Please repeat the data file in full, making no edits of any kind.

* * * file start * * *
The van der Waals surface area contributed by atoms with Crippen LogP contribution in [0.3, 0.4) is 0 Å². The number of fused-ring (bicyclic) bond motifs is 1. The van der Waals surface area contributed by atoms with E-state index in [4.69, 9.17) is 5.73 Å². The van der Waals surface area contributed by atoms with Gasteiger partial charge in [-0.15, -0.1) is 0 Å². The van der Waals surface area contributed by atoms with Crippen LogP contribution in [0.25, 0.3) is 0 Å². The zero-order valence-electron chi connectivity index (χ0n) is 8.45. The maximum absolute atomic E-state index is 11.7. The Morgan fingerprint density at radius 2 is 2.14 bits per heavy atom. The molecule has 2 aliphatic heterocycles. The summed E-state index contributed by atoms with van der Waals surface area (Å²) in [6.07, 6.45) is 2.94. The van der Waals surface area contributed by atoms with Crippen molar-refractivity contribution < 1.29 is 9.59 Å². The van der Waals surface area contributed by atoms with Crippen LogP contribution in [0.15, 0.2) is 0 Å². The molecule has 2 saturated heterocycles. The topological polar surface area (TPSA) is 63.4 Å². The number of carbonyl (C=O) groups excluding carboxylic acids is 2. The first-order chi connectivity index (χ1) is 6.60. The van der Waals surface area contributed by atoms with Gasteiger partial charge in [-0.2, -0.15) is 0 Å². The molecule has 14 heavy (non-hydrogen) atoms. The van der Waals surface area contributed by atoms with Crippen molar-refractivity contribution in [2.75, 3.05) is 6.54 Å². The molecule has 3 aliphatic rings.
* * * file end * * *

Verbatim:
The van der Waals surface area contributed by atoms with Crippen LogP contribution in [0.3, 0.4) is 0 Å². The number of fused-ring (bicyclic) bond motifs is 1. The van der Waals surface area contributed by atoms with E-state index in [4.69, 9.17) is 5.73 Å². The van der Waals surface area contributed by atoms with Gasteiger partial charge in [-0.15, -0.1) is 0 Å². The van der Waals surface area contributed by atoms with Crippen LogP contribution in [0.25, 0.3) is 0 Å². The zero-order valence-electron chi connectivity index (χ0n) is 8.45. The maximum absolute atomic E-state index is 11.7. The Morgan fingerprint density at radius 2 is 2.14 bits per heavy atom. The molecule has 2 aliphatic heterocycles. The summed E-state index contributed by atoms with van der Waals surface area (Å²) in [6.07, 6.45) is 2.94. The van der Waals surface area contributed by atoms with Crippen molar-refractivity contribution < 1.29 is 9.59 Å². The van der Waals surface area contributed by atoms with Crippen LogP contribution in [0.15, 0.2) is 0 Å². The molecule has 2 saturated heterocycles. The topological polar surface area (TPSA) is 63.4 Å². The number of carbonyl (C=O) groups excluding carboxylic acids is 2. The first-order chi connectivity index (χ1) is 6.60. The van der Waals surface area contributed by atoms with Gasteiger partial charge in [-0.2, -0.15) is 0 Å². The molecule has 14 heavy (non-hydrogen) atoms. The van der Waals surface area contributed by atoms with Crippen molar-refractivity contribution in [2.75, 3.05) is 6.54 Å². The molecule has 3 aliphatic rings.